I saw The Promise on the film’s opening day with my son and his wife. I like the film very much. It tells about a love triangle in the midst of the genocidal efforts in the Ottoman Empire in 1915, and it shows the culture that was lost. Kirk Kerkorian’s decision to fund this film is a gift to many, and all proceeds from the film go to non-profit charitable organizations.
The Promise tells a love story in the midst of the effort to eliminate Armenian people from within the Ottoman Empire. The area of the Empire includes Armenian territory that goes back thousands of years. Ottoman rhetoric about Armenians foreshadowed the charges Hitler made about Jewish people. The effort to eliminate Armenians happened, and a number of scholars and nations, including the United States and Turkey, continue to deny that history.
While focusing on the love story, the film also shows the good and evil in people. Some Turks in the film, as in history, tried to redeem and save Armenians. We also see the evil of Enver and Talaat, leaders of the Ottoman Empire. Without focusing on the gore, the film shows evidence of the atrocities. Some scenes reflect photographs made by Armin Wegner, a German soldier stationed in the Ottoman Empire in 1915. (Chris Bohjalian tells some of the Wegner story in The Sandcastle Girls.)
Scenes featuring US Ambassador Henry Morganthau felt true to Morganthau’s character as evidenced in the reports he sent to the US State Department and the President concerning the violence against Armenians. Also especially pleasing to me was the inclusion of Gomidas Vartabet, an Armenian musician-priest who suffered as one of the first arrested on April 24, 1915.
The most chilling scene for me happens early in the film at a birthday party in which Germans soldiers are present and break into “Deutschland über Alles,” certainly a deft reminder of the alliance between Germany and the Ottoman Turks, but also nudging me to remember Adolf Hitler’s 1939 Obersalzberg Speech in which Hitler said: “Who, after all, speaks today of the annihilation of the Armenians?”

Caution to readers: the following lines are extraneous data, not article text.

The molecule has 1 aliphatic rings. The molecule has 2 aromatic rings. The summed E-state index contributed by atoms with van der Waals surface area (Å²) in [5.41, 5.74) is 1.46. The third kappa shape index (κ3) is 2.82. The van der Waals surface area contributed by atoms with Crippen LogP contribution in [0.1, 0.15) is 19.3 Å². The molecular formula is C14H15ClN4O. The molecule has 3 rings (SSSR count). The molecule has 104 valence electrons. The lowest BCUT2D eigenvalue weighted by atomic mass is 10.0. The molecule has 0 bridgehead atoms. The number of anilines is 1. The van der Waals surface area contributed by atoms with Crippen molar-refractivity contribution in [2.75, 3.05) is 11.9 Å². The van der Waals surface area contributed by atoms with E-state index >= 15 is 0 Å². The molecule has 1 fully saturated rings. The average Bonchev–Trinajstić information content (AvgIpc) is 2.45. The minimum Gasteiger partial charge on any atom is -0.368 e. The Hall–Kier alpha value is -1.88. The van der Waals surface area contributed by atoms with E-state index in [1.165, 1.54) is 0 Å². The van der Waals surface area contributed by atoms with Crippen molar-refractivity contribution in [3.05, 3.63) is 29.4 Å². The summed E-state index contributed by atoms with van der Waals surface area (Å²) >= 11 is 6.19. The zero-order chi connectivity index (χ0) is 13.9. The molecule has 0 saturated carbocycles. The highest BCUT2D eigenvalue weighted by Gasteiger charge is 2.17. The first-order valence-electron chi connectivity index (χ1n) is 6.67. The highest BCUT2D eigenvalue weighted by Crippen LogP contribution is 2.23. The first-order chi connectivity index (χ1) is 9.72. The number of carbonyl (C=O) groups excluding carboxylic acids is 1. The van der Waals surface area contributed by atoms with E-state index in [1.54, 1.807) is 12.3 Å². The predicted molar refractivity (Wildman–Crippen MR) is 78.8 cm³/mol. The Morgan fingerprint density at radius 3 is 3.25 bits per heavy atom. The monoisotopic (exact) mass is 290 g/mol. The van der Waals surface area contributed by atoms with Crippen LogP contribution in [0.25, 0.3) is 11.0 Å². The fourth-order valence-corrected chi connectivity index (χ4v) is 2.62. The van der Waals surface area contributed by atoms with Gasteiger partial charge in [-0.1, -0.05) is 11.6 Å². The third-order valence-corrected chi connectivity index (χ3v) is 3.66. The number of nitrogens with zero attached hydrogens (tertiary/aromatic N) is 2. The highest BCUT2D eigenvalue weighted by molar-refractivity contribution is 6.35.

At the film’s close, a quotation from William Saroyan’s The Armenian and the Armenians (published in 1936) rolls across the screen:
Let us say that it is again 1915. There is war in the world. Destroy Armenia. See if you can do it. Send them from their homes into the desert. Let them have neither bread nor water. Burn their houses and their churches. See if they will not live again. See if they will not laugh again. See if the race will not live again when two of them meet in a beer parlor, twenty years later, and laugh, and speak in their tongue. Go ahead, see if you can do anything about it. See if you can stop them from mocking the big ideas of the world…a couple of Armenians talking in the world, go ahead and try to destroy them.”
I think that the film helped Ashleigh and George understand better the stories they have heard from me. After the closing credits, we sat a moment more.
The older couple in front of us rose about the same time. The woman turned and asked, “Are you Armenian?” Ashleigh said, “I’m not, but they are.” So we talked. She told me that relatives on both sides of her family died during the genocide and how her grandmother and father could not talk about their experience as survivors. We both wiped away tears. I nodded in agreement because her story mirrored my own story. Her husband said, “Her family called me odahr and Esh [words that mean non-Armenian and jackass}—until they saw that I could do the Armenian dances” and he did some Armenian dance steps. We lingered in the lobby to talk about the film and then left.
We didn’t meet in Saroyan’s beer parlor and we didn’t mock the big ideas of the world, but we laughed and cried and recreated Armenia, another proof that the genocide failed. See The Promise. It is a story the world needs to remember.